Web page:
• Victoria’s Gas Substitution roadmap focuses on phasing out existing incentives for all residential gas products by the end of 2023
  • HXG advances WA H2 hydrogen based blue ammonia project in WA’s Pilbara region 
  • ZEO accepted as industry partner into The Australian Research Council Industrial Transformation Training Centre for the Global Hydrogen Economy.


Victoria released its Gas Substitution roadmap over the weekend, encouraging residents to embrace sustainable alternatives to fossil gas as part of its plan to drive down the cost of living and halve emissions by 2030.

Amid a national energy crisis, the state government said more than 2 million Victorians currently use gas in their homes and business – more than any other state or territory in the country.

Focused on enabling choice and removing barriers to entry, Victoria’s Gas Substitution roadmap aims to provide discounts for energy efficient products, rebates for hot water, solar PVs and batteries, as well as improve construction supply chains.

“Until recently, fossil gas was considered a lower carbon transition fuel,” the government said.

“However, the transition of the electricity grid to 100 per cent renewable is well underway and accelerating.

“This transition will involve guiding an orderly decarbonisation of the gas system over the long term and the Roadmap represents the start of this journey.”

Pic: www.energy.vic.gov.au

Building on the record $1.6bn investment for Victoria’s clean energy future in 2020, the Roadmap is complemented by $331 million in the 2022-23 State Budget to reduce emissions, secure Victoria’s energy grid and drive down energy prices and phase out existing incentives for all residential gas products by the end of 2023.

It includes several initiatives to help households and small businesses invest in modern, highly efficient electric appliances and transition away from old gas appliances.

The government said this roadmap represents this first package of actions which will promote choice and address outdated regulatory barriers to deliver more all-electric homes and buildings.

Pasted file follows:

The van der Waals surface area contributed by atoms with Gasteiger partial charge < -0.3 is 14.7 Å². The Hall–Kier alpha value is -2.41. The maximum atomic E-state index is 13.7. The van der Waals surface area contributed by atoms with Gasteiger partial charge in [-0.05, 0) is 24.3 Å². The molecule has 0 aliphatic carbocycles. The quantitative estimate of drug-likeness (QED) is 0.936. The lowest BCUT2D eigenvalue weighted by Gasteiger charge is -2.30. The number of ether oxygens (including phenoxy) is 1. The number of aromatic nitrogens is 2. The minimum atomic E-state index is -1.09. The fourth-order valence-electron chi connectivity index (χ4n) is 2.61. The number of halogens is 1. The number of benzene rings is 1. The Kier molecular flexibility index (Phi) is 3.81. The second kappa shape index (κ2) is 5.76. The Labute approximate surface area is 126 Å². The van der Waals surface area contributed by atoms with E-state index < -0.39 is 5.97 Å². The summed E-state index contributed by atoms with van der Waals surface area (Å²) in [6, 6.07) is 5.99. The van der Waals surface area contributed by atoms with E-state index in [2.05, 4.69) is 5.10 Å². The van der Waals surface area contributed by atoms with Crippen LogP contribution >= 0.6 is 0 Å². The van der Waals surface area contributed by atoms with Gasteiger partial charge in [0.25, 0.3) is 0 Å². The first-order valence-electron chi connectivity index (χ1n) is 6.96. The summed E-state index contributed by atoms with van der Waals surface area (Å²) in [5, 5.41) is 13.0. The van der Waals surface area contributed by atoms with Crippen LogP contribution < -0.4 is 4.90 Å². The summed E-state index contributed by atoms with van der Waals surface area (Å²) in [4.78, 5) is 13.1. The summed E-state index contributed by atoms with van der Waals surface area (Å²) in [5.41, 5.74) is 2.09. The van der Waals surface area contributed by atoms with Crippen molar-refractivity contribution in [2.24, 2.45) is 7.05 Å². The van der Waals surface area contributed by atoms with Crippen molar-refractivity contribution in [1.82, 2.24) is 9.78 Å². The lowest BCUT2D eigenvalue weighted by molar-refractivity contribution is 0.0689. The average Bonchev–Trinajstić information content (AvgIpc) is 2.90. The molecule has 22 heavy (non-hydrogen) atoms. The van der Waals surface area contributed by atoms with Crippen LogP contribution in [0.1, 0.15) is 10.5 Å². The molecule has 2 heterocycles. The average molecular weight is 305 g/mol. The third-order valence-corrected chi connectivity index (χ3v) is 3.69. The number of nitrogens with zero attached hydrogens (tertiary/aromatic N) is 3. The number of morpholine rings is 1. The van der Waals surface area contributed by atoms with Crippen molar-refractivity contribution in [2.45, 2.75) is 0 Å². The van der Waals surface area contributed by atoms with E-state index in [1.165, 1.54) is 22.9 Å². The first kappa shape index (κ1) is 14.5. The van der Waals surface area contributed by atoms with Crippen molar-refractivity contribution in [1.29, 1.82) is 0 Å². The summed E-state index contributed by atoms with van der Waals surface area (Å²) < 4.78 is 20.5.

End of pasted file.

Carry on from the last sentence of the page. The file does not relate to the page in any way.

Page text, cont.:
At the centre of the transition to efficient, electric homes, is the Victorian Energy Upgrades (VEU) program, which will evolve and expand in 2022.

The VEU program has provided households and businesses with discounted energy efficient products for more than a decade and the program will now be strengthened to support the shift to electrification.


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Australian hydrogen hopeful, HXG, says it has made progress on its WA H2 hydrogen based blue ammonia project in Western Australia’s Pilbara region with a focus on four key elements.

These include securing gas supply for blue hydrogen feedstock, securing land for site location in the company’s preferred NW coast of WA, finalising agreements around access to CO2 sequestration capacity, and conversations with offshore customers and funding partners.

While the developments are subject to confidentiality and not announcement ready, Hexagon has entered a mandate with Equity Lifting Solutions for various services, including a potential gas supply for the project.

For stage one, the project will consume up to 21TJs/day of gas for conversion to hydrogen increasing to 71TJs/days for full scale production.

Hexagon plans to source power from renewable sources to minimise the sequestration capacity required and, as part of its hybrid approach, to ultimately maximise the renewable nature of the process as technology and economics permit.

In terms of securing land, HXG says an application has been submitted with the Western Australian Government to secure an allocation at a Strategic Industrial Area (SIA) at a coastal development on the Northwest Shelf, which is estimated to take another 2-3 months to be processed.

Discussions with two large corporations are underway – these organisations are progressing CO2 sequestration and storage projects as part of their existing businesses in the North West Shelf.

HXG says it is hoping to finalise a heads of agreement with one of these groups in the coming months.



Emerging mineral processing tech company ZEO has been accepted as an industry partner into The Australian Research Council Industrial Transformation Training Centre for the Global Hydrogen Economy.

Led by The University of New South Wales and in collaboration with the University of Queensland, the project aims to develop a sustainable hydrogenation process for converting captured CO₂ and green hydrogen into syngas and value-added hydrocarbon fuels such as methanol.

The metal-based zeolites utilised in the hydrogenation process will be produced using Zeotech’s proprietary low-cost mineral processing technology.

By storing energy from large-scale renewable energy projects as hydrogen, or hydrogen derivatives such as methanol, global economies could expand the reach of renewable power and repurpose it for use in other sectors, ZEO said.